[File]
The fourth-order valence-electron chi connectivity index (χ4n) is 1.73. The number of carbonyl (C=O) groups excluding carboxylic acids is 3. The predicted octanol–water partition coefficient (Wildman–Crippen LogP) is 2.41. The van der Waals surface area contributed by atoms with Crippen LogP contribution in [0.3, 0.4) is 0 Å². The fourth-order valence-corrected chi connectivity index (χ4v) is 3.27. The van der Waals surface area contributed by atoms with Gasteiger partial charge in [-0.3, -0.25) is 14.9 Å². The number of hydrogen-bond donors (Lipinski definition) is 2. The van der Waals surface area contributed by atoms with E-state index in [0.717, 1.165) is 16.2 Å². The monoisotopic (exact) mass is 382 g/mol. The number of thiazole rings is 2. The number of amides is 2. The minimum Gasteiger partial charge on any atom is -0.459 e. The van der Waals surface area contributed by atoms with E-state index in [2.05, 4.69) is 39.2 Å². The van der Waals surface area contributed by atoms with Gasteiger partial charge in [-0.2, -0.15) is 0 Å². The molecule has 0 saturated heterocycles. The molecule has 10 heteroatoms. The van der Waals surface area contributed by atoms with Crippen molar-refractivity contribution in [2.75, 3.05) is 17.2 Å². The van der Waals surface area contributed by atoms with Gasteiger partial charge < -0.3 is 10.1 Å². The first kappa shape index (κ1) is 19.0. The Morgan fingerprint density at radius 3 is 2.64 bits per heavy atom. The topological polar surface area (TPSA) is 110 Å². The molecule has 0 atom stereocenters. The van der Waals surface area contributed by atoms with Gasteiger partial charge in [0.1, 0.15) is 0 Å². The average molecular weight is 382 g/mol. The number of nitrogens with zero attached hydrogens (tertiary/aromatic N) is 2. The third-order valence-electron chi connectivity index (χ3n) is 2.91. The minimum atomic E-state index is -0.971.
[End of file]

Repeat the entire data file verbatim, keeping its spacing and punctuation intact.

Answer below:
The fourth-order valence-electron chi connectivity index (χ4n) is 1.73. The number of carbonyl (C=O) groups excluding carboxylic acids is 3. The predicted octanol–water partition coefficient (Wildman–Crippen LogP) is 2.41. The van der Waals surface area contributed by atoms with Crippen LogP contribution in [0.3, 0.4) is 0 Å². The fourth-order valence-corrected chi connectivity index (χ4v) is 3.27. The van der Waals surface area contributed by atoms with Gasteiger partial charge in [-0.3, -0.25) is 14.9 Å². The number of hydrogen-bond donors (Lipinski definition) is 2. The van der Waals surface area contributed by atoms with E-state index in [0.717, 1.165) is 16.2 Å². The monoisotopic (exact) mass is 382 g/mol. The number of thiazole rings is 2. The number of amides is 2. The minimum Gasteiger partial charge on any atom is -0.459 e. The van der Waals surface area contributed by atoms with E-state index in [2.05, 4.69) is 39.2 Å². The van der Waals surface area contributed by atoms with Gasteiger partial charge in [-0.2, -0.15) is 0 Å². The molecule has 0 saturated heterocycles. The molecule has 10 heteroatoms. The van der Waals surface area contributed by atoms with Crippen molar-refractivity contribution in [2.75, 3.05) is 17.2 Å². The van der Waals surface area contributed by atoms with Gasteiger partial charge < -0.3 is 10.1 Å². The first kappa shape index (κ1) is 19.0. The Morgan fingerprint density at radius 3 is 2.64 bits per heavy atom. The topological polar surface area (TPSA) is 110 Å². The molecule has 0 atom stereocenters. The van der Waals surface area contributed by atoms with Gasteiger partial charge in [0.1, 0.15) is 0 Å². The average molecular weight is 382 g/mol. The number of nitrogens with zero attached hydrogens (tertiary/aromatic N) is 2. The third-order valence-electron chi connectivity index (χ3n) is 2.91. The minimum atomic E-state index is -0.971.